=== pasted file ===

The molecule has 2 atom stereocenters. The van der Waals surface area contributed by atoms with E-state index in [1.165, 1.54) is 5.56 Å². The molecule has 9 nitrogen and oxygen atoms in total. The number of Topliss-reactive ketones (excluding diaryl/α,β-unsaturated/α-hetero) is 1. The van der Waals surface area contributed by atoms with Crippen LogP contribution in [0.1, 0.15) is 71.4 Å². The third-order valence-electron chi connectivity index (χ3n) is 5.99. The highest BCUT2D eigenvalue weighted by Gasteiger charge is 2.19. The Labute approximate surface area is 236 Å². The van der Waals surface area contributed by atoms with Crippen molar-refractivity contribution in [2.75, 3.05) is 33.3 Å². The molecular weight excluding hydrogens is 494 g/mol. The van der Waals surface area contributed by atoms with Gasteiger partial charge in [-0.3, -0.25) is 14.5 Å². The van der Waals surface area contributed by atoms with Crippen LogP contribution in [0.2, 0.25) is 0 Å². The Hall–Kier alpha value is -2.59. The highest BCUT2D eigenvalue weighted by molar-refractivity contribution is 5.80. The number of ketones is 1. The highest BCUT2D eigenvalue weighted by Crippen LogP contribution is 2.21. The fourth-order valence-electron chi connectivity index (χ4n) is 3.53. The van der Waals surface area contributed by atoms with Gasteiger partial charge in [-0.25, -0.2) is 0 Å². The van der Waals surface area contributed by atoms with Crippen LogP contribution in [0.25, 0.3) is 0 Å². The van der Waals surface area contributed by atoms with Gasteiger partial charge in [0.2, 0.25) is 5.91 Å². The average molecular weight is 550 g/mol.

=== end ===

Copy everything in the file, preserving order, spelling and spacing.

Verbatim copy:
The molecule has 2 atom stereocenters. The van der Waals surface area contributed by atoms with E-state index in [1.165, 1.54) is 5.56 Å². The molecule has 9 nitrogen and oxygen atoms in total. The number of Topliss-reactive ketones (excluding diaryl/α,β-unsaturated/α-hetero) is 1. The van der Waals surface area contributed by atoms with Crippen LogP contribution in [0.1, 0.15) is 71.4 Å². The third-order valence-electron chi connectivity index (χ3n) is 5.99. The highest BCUT2D eigenvalue weighted by Gasteiger charge is 2.19. The Labute approximate surface area is 236 Å². The van der Waals surface area contributed by atoms with Crippen molar-refractivity contribution in [2.75, 3.05) is 33.3 Å². The molecular weight excluding hydrogens is 494 g/mol. The van der Waals surface area contributed by atoms with Gasteiger partial charge in [-0.3, -0.25) is 14.5 Å². The van der Waals surface area contributed by atoms with Crippen LogP contribution in [0.2, 0.25) is 0 Å². The Hall–Kier alpha value is -2.59. The highest BCUT2D eigenvalue weighted by molar-refractivity contribution is 5.80. The number of ketones is 1. The highest BCUT2D eigenvalue weighted by Crippen LogP contribution is 2.21. The fourth-order valence-electron chi connectivity index (χ4n) is 3.53. The van der Waals surface area contributed by atoms with Gasteiger partial charge in [-0.25, -0.2) is 0 Å². The van der Waals surface area contributed by atoms with Crippen LogP contribution in [0.25, 0.3) is 0 Å². The van der Waals surface area contributed by atoms with Gasteiger partial charge in [0.2, 0.25) is 5.91 Å². The average molecular weight is 550 g/mol.